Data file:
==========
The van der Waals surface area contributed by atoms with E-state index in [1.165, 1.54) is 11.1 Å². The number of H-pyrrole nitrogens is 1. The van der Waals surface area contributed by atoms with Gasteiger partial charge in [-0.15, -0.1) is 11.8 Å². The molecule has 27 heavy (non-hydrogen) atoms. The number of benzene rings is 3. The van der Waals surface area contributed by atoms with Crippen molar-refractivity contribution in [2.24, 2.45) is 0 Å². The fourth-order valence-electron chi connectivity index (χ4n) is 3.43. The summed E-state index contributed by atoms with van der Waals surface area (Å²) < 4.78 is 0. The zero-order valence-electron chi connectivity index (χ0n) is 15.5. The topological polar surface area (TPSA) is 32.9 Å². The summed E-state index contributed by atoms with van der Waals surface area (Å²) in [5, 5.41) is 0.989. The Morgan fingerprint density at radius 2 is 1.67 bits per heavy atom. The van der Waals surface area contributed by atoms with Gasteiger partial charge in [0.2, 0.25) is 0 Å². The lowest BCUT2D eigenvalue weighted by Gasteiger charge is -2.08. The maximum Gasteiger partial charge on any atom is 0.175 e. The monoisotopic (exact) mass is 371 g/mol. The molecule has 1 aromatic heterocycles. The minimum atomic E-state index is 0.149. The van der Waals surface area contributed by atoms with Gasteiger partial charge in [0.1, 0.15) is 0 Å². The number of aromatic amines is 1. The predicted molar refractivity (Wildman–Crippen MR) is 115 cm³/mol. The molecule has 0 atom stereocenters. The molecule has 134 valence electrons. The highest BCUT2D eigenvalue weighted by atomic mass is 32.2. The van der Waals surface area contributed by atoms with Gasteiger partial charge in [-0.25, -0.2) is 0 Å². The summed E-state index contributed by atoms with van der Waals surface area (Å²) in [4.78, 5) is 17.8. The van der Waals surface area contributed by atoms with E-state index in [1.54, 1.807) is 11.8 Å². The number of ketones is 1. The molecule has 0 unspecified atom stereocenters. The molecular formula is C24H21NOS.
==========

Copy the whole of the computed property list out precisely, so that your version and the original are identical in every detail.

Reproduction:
The van der Waals surface area contributed by atoms with E-state index in [1.165, 1.54) is 11.1 Å². The number of H-pyrrole nitrogens is 1. The van der Waals surface area contributed by atoms with Gasteiger partial charge in [-0.15, -0.1) is 11.8 Å². The molecule has 27 heavy (non-hydrogen) atoms. The number of benzene rings is 3. The van der Waals surface area contributed by atoms with Crippen molar-refractivity contribution in [2.24, 2.45) is 0 Å². The fourth-order valence-electron chi connectivity index (χ4n) is 3.43. The summed E-state index contributed by atoms with van der Waals surface area (Å²) < 4.78 is 0. The zero-order valence-electron chi connectivity index (χ0n) is 15.5. The topological polar surface area (TPSA) is 32.9 Å². The summed E-state index contributed by atoms with van der Waals surface area (Å²) in [5, 5.41) is 0.989. The Morgan fingerprint density at radius 2 is 1.67 bits per heavy atom. The van der Waals surface area contributed by atoms with Gasteiger partial charge in [0.2, 0.25) is 0 Å². The lowest BCUT2D eigenvalue weighted by Gasteiger charge is -2.08. The maximum Gasteiger partial charge on any atom is 0.175 e. The monoisotopic (exact) mass is 371 g/mol. The molecule has 1 aromatic heterocycles. The minimum atomic E-state index is 0.149. The van der Waals surface area contributed by atoms with Gasteiger partial charge in [0.1, 0.15) is 0 Å². The number of aromatic amines is 1. The predicted molar refractivity (Wildman–Crippen MR) is 115 cm³/mol. The molecule has 0 atom stereocenters. The molecule has 134 valence electrons. The highest BCUT2D eigenvalue weighted by atomic mass is 32.2. The van der Waals surface area contributed by atoms with Gasteiger partial charge in [-0.25, -0.2) is 0 Å². The summed E-state index contributed by atoms with van der Waals surface area (Å²) in [4.78, 5) is 17.8. The van der Waals surface area contributed by atoms with E-state index in [1.54, 1.807) is 11.8 Å². The number of ketones is 1. The molecule has 0 unspecified atom stereocenters. The molecular formula is C24H21NOS.